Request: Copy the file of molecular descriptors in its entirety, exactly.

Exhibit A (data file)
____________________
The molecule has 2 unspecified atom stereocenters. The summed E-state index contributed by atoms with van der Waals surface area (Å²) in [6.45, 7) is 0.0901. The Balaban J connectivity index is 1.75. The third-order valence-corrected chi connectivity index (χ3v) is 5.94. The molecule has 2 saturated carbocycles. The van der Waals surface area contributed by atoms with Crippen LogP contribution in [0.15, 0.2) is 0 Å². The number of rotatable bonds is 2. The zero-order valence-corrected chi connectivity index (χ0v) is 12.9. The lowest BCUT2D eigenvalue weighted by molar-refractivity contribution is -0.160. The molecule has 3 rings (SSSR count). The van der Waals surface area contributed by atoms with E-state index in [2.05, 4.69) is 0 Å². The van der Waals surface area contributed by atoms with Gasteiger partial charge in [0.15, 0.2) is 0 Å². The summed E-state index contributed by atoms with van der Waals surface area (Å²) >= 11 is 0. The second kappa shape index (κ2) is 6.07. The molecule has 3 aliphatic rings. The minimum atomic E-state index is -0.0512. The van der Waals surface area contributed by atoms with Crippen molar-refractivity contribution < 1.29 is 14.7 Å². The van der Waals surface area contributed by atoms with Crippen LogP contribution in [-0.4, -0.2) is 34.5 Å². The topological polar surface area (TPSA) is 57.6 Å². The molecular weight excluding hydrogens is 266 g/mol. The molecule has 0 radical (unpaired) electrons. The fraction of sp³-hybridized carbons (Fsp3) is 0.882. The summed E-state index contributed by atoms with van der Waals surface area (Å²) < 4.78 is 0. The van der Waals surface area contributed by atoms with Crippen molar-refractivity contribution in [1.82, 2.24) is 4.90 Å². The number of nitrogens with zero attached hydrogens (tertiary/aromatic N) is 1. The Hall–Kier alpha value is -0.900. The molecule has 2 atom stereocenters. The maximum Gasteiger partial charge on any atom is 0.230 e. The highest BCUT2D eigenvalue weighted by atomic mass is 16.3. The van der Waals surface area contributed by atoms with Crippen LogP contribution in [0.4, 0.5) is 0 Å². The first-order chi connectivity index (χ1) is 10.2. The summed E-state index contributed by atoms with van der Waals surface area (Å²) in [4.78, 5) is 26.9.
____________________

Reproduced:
The molecule has 2 unspecified atom stereocenters. The summed E-state index contributed by atoms with van der Waals surface area (Å²) in [6.45, 7) is 0.0901. The Balaban J connectivity index is 1.75. The third-order valence-corrected chi connectivity index (χ3v) is 5.94. The molecule has 2 saturated carbocycles. The van der Waals surface area contributed by atoms with Crippen LogP contribution in [0.15, 0.2) is 0 Å². The number of rotatable bonds is 2. The zero-order valence-corrected chi connectivity index (χ0v) is 12.9. The lowest BCUT2D eigenvalue weighted by molar-refractivity contribution is -0.160. The molecule has 3 rings (SSSR count). The van der Waals surface area contributed by atoms with E-state index in [2.05, 4.69) is 0 Å². The van der Waals surface area contributed by atoms with Gasteiger partial charge in [0.15, 0.2) is 0 Å². The summed E-state index contributed by atoms with van der Waals surface area (Å²) >= 11 is 0. The second kappa shape index (κ2) is 6.07. The molecule has 3 aliphatic rings. The minimum atomic E-state index is -0.0512. The van der Waals surface area contributed by atoms with Crippen molar-refractivity contribution < 1.29 is 14.7 Å². The van der Waals surface area contributed by atoms with Crippen LogP contribution in [-0.4, -0.2) is 34.5 Å². The topological polar surface area (TPSA) is 57.6 Å². The molecular weight excluding hydrogens is 266 g/mol. The molecule has 0 radical (unpaired) electrons. The fraction of sp³-hybridized carbons (Fsp3) is 0.882. The summed E-state index contributed by atoms with van der Waals surface area (Å²) < 4.78 is 0. The van der Waals surface area contributed by atoms with Crippen molar-refractivity contribution in [1.82, 2.24) is 4.90 Å². The number of nitrogens with zero attached hydrogens (tertiary/aromatic N) is 1. The Hall–Kier alpha value is -0.900. The molecule has 2 atom stereocenters. The maximum Gasteiger partial charge on any atom is 0.230 e. The highest BCUT2D eigenvalue weighted by atomic mass is 16.3. The van der Waals surface area contributed by atoms with Crippen LogP contribution in [0.4, 0.5) is 0 Å². The first-order chi connectivity index (χ1) is 10.2. The summed E-state index contributed by atoms with van der Waals surface area (Å²) in [4.78, 5) is 26.9.